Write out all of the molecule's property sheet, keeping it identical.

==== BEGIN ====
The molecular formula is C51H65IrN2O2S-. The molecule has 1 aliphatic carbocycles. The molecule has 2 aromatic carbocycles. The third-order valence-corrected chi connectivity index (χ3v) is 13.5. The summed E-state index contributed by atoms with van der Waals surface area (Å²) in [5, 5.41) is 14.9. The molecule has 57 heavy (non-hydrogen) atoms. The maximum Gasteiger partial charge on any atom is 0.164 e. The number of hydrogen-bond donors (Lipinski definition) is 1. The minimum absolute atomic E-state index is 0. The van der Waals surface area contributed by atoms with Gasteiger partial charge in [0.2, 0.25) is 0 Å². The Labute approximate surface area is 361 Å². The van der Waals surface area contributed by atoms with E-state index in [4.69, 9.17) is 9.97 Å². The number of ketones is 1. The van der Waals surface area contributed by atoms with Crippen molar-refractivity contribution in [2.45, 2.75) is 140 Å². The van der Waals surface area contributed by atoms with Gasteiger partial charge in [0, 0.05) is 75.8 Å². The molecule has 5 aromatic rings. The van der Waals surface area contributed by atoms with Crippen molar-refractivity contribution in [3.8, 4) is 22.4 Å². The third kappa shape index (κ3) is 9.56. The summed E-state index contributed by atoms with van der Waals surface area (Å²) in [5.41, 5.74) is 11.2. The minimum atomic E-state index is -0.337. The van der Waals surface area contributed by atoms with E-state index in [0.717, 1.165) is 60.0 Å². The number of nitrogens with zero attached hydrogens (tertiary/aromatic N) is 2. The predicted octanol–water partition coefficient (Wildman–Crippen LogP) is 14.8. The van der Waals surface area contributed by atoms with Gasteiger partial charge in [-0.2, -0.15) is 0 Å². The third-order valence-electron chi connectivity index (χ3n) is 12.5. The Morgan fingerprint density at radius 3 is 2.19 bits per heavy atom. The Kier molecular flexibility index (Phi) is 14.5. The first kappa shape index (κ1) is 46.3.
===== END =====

The molecular formula is C51H65IrN2O2S-. The molecule has 1 aliphatic carbocycles. The molecule has 2 aromatic carbocycles. The third-order valence-corrected chi connectivity index (χ3v) is 13.5. The summed E-state index contributed by atoms with van der Waals surface area (Å²) in [5, 5.41) is 14.9. The molecule has 57 heavy (non-hydrogen) atoms. The maximum Gasteiger partial charge on any atom is 0.164 e. The number of hydrogen-bond donors (Lipinski definition) is 1. The minimum absolute atomic E-state index is 0. The van der Waals surface area contributed by atoms with Gasteiger partial charge in [0.2, 0.25) is 0 Å². The Labute approximate surface area is 361 Å². The van der Waals surface area contributed by atoms with E-state index in [4.69, 9.17) is 9.97 Å². The number of ketones is 1. The van der Waals surface area contributed by atoms with Crippen molar-refractivity contribution in [2.45, 2.75) is 140 Å². The van der Waals surface area contributed by atoms with Gasteiger partial charge in [0, 0.05) is 75.8 Å². The molecule has 5 aromatic rings. The van der Waals surface area contributed by atoms with Crippen molar-refractivity contribution in [3.8, 4) is 22.4 Å². The third kappa shape index (κ3) is 9.56. The summed E-state index contributed by atoms with van der Waals surface area (Å²) in [5.41, 5.74) is 11.2. The minimum atomic E-state index is -0.337. The van der Waals surface area contributed by atoms with E-state index in [0.717, 1.165) is 60.0 Å². The number of nitrogens with zero attached hydrogens (tertiary/aromatic N) is 2. The predicted octanol–water partition coefficient (Wildman–Crippen LogP) is 14.8. The van der Waals surface area contributed by atoms with Gasteiger partial charge in [-0.2, -0.15) is 0 Å². The third-order valence-electron chi connectivity index (χ3n) is 12.5. The Morgan fingerprint density at radius 3 is 2.19 bits per heavy atom. The Kier molecular flexibility index (Phi) is 14.5. The first kappa shape index (κ1) is 46.3.